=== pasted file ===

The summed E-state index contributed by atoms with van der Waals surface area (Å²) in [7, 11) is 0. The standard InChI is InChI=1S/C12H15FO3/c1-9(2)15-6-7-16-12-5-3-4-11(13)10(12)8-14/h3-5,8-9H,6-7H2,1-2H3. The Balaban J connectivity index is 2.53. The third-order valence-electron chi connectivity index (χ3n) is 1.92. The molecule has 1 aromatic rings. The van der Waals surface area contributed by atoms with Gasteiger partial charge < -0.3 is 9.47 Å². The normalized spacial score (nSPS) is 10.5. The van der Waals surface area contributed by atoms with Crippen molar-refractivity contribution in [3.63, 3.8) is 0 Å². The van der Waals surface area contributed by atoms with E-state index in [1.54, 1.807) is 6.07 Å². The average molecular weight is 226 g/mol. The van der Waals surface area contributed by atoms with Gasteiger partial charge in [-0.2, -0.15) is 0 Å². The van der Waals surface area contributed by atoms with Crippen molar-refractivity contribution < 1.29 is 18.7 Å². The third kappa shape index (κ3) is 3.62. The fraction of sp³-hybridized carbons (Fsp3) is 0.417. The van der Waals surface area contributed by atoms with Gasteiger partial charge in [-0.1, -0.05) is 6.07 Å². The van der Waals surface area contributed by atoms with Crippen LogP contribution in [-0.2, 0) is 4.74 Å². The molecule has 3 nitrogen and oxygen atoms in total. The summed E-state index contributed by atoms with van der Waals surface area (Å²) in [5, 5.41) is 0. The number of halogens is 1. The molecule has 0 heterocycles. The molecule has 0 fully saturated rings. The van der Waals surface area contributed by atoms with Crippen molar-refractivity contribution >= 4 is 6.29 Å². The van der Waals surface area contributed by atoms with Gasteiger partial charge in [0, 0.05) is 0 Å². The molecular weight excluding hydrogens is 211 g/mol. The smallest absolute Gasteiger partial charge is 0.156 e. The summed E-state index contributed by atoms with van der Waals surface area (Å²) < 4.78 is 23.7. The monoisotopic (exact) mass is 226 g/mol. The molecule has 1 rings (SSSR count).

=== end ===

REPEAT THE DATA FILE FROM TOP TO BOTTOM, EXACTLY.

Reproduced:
The summed E-state index contributed by atoms with van der Waals surface area (Å²) in [7, 11) is 0. The standard InChI is InChI=1S/C12H15FO3/c1-9(2)15-6-7-16-12-5-3-4-11(13)10(12)8-14/h3-5,8-9H,6-7H2,1-2H3. The Balaban J connectivity index is 2.53. The third-order valence-electron chi connectivity index (χ3n) is 1.92. The molecule has 1 aromatic rings. The van der Waals surface area contributed by atoms with Gasteiger partial charge < -0.3 is 9.47 Å². The normalized spacial score (nSPS) is 10.5. The van der Waals surface area contributed by atoms with Crippen molar-refractivity contribution in [3.63, 3.8) is 0 Å². The van der Waals surface area contributed by atoms with E-state index in [1.54, 1.807) is 6.07 Å². The average molecular weight is 226 g/mol. The van der Waals surface area contributed by atoms with Gasteiger partial charge in [-0.2, -0.15) is 0 Å². The van der Waals surface area contributed by atoms with Crippen molar-refractivity contribution < 1.29 is 18.7 Å². The third kappa shape index (κ3) is 3.62. The fraction of sp³-hybridized carbons (Fsp3) is 0.417. The van der Waals surface area contributed by atoms with Gasteiger partial charge in [-0.1, -0.05) is 6.07 Å². The van der Waals surface area contributed by atoms with Crippen LogP contribution in [-0.2, 0) is 4.74 Å². The molecule has 3 nitrogen and oxygen atoms in total. The summed E-state index contributed by atoms with van der Waals surface area (Å²) in [5, 5.41) is 0. The number of halogens is 1. The molecule has 0 heterocycles. The molecule has 0 fully saturated rings. The van der Waals surface area contributed by atoms with Crippen molar-refractivity contribution >= 4 is 6.29 Å². The van der Waals surface area contributed by atoms with Gasteiger partial charge in [0, 0.05) is 0 Å². The molecular weight excluding hydrogens is 211 g/mol. The smallest absolute Gasteiger partial charge is 0.156 e. The summed E-state index contributed by atoms with van der Waals surface area (Å²) < 4.78 is 23.7. The monoisotopic (exact) mass is 226 g/mol. The molecule has 1 rings (SSSR count).